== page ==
Delayed Diagnosis of Malignant Testicular Mass

Michael Talve, CEO

Written by
— Updated on September 28, 2017

This case involves a forty-two-year-old male patient who presented to his primary care physician with complaints of a mass in his right testicle. The PCP sent the patient for an ultrasound that was interpreted as normal and had no signs of any acute scrotal abnormality. The patient was started on antibiotics for what was suspected to be epididymitis. The patient waited two weeks for the medication to exert its effects and, in that time, the mass doubled in size. The PCP sent the patient to a urologist who read the original radiology report, but it recently had an addendum added that stated the patient had a 1.8 x 1.6 ill-defined mass like lesion present in the right testicle. The urologist performed an additional ultrasound and ran blood work that revealed the patient had an HCG marker for testicular cancer that was at a level of 4200. The patient’s follow-up ultrasound was highly suggestive of cancer and the patient underwent an orchiectomy procedure the following day.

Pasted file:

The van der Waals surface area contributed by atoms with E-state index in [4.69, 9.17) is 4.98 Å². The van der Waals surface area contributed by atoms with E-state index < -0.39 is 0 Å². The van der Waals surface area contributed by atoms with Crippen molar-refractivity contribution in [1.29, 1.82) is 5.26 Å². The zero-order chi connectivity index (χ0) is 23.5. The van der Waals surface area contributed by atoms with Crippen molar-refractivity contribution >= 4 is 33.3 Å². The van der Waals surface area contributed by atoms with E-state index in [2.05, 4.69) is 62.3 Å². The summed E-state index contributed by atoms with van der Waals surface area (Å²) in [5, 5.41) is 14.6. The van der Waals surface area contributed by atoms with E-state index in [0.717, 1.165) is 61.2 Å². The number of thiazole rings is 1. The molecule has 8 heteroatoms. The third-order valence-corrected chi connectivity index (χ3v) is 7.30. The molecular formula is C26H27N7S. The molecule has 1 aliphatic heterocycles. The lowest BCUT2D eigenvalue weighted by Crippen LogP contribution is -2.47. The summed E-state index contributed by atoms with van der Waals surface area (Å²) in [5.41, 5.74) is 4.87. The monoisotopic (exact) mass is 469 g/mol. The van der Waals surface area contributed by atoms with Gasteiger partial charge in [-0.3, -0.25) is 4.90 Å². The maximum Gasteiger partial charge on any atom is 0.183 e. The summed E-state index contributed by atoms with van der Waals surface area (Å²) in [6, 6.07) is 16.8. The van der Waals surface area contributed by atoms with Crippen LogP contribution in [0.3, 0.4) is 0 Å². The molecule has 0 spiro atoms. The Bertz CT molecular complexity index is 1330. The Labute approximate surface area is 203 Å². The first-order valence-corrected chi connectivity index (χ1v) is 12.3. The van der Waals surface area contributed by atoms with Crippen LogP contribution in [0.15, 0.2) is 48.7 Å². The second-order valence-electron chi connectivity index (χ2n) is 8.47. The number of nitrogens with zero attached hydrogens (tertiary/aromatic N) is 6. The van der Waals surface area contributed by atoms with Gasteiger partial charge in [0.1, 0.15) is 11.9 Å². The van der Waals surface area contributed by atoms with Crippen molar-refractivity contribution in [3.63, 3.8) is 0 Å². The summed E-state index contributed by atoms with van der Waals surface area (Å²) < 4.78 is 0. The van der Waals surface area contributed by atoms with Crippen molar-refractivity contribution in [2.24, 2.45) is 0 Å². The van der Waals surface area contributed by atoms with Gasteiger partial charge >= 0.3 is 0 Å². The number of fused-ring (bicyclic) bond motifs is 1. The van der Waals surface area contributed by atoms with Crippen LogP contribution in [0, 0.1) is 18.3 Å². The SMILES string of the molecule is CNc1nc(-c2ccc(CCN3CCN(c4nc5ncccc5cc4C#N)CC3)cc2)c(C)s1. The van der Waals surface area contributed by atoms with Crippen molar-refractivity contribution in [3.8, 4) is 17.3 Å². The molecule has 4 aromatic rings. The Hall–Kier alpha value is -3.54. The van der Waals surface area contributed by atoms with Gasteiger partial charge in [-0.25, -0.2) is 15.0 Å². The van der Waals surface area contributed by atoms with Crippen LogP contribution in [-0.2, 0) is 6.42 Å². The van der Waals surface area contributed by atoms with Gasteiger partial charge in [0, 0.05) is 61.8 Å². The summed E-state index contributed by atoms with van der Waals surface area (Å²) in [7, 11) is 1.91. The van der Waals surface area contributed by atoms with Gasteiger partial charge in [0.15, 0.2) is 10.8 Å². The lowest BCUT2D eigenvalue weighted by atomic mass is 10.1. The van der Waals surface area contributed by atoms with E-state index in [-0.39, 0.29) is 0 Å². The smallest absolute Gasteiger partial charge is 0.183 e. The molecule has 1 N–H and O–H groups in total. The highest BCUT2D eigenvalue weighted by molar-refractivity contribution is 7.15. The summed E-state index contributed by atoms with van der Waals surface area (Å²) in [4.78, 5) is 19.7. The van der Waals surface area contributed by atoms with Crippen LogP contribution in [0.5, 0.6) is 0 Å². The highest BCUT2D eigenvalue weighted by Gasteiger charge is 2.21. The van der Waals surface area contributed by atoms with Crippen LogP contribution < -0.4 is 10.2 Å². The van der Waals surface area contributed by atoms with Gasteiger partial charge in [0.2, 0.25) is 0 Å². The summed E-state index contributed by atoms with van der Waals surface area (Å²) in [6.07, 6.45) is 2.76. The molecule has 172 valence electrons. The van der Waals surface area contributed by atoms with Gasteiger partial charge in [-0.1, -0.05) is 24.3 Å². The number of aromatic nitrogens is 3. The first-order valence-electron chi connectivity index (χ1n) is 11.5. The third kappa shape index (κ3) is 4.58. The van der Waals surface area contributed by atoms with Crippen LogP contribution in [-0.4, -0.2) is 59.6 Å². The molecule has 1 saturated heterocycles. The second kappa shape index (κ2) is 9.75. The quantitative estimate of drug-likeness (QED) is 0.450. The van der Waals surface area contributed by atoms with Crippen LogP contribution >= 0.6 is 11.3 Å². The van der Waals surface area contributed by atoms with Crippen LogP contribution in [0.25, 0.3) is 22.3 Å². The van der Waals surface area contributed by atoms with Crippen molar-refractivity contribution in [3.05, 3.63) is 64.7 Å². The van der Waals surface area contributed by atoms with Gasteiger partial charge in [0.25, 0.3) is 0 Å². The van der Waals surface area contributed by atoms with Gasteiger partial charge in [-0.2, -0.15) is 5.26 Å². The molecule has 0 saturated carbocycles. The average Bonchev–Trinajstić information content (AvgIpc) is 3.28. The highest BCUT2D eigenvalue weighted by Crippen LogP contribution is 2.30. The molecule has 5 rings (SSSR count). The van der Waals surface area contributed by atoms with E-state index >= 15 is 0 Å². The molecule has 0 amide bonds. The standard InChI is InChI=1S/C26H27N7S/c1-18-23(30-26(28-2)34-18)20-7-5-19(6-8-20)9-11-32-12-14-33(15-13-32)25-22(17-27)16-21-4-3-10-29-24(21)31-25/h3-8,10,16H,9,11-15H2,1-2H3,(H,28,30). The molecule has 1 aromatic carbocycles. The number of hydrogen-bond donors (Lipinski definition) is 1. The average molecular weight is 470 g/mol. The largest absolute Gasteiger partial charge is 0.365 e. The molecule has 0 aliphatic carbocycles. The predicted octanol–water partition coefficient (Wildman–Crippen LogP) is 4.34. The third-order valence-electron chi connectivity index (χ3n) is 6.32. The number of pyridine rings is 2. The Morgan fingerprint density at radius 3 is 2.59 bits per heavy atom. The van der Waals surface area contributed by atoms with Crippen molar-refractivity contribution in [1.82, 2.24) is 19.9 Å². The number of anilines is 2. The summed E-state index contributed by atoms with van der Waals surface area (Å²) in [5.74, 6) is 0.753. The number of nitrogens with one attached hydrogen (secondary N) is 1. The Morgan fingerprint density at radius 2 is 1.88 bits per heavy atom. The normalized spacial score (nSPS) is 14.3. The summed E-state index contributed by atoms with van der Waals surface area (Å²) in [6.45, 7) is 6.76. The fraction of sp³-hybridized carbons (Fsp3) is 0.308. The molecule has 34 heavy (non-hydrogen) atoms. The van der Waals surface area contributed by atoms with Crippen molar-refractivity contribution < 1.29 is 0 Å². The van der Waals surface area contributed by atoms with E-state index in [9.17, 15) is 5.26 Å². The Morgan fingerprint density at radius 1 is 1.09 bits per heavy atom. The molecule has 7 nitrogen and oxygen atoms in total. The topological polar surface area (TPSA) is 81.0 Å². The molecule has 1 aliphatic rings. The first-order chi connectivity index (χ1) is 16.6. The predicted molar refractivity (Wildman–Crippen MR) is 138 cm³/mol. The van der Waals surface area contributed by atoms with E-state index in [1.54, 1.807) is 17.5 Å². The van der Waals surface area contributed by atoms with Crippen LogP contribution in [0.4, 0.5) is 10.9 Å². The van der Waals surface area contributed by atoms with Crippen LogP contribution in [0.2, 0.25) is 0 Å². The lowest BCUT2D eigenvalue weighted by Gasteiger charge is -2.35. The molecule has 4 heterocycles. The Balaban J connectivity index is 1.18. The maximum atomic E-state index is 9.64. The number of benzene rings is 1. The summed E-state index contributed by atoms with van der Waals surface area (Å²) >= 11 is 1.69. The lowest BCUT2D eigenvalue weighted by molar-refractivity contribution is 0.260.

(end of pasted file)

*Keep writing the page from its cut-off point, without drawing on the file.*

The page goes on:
Question(s) For Expert Witness

  • Should this malignancy have been ruled out during the first visit?

Expert Witness Response E-000029

Yes, more testing should have been done on the initial visit with a patient that presents with a testicular mass. The normal workup of patients with suspected testicular cancer includes a complete history and physical examination. Blood should be obtained for a chemistry profile including lactate dehydrogenase (LDH), complete blood count, serum tumor markers including alpha fetoprotein (AFP), and the beta subunit of human chorionic gonadotropin (beta-hCG).

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